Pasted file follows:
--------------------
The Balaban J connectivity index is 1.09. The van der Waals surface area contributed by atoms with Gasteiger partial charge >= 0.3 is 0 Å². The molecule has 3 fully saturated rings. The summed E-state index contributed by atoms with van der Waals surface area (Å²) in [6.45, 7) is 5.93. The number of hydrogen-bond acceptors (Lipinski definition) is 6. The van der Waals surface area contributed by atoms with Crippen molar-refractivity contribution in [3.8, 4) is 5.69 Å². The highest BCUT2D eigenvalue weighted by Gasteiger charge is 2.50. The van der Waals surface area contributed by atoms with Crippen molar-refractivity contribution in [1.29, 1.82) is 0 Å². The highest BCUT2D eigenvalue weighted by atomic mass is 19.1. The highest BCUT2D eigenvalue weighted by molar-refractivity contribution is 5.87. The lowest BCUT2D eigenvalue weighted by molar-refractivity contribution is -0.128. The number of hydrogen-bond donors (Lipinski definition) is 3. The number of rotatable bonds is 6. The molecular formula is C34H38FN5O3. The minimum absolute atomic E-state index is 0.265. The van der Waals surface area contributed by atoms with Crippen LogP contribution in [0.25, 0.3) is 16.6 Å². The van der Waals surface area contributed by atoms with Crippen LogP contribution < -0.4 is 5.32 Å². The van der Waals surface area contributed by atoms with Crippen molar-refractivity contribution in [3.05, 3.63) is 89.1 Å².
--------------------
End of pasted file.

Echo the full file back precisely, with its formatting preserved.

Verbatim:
The Balaban J connectivity index is 1.09. The van der Waals surface area contributed by atoms with Gasteiger partial charge >= 0.3 is 0 Å². The molecule has 3 fully saturated rings. The summed E-state index contributed by atoms with van der Waals surface area (Å²) in [6.45, 7) is 5.93. The number of hydrogen-bond acceptors (Lipinski definition) is 6. The van der Waals surface area contributed by atoms with Crippen molar-refractivity contribution in [3.8, 4) is 5.69 Å². The highest BCUT2D eigenvalue weighted by Gasteiger charge is 2.50. The van der Waals surface area contributed by atoms with Crippen molar-refractivity contribution in [1.29, 1.82) is 0 Å². The highest BCUT2D eigenvalue weighted by atomic mass is 19.1. The highest BCUT2D eigenvalue weighted by molar-refractivity contribution is 5.87. The lowest BCUT2D eigenvalue weighted by molar-refractivity contribution is -0.128. The number of hydrogen-bond donors (Lipinski definition) is 3. The number of rotatable bonds is 6. The molecular formula is C34H38FN5O3. The minimum absolute atomic E-state index is 0.265. The van der Waals surface area contributed by atoms with Crippen LogP contribution in [0.25, 0.3) is 16.6 Å². The van der Waals surface area contributed by atoms with Crippen LogP contribution < -0.4 is 5.32 Å². The van der Waals surface area contributed by atoms with Crippen molar-refractivity contribution in [3.05, 3.63) is 89.1 Å².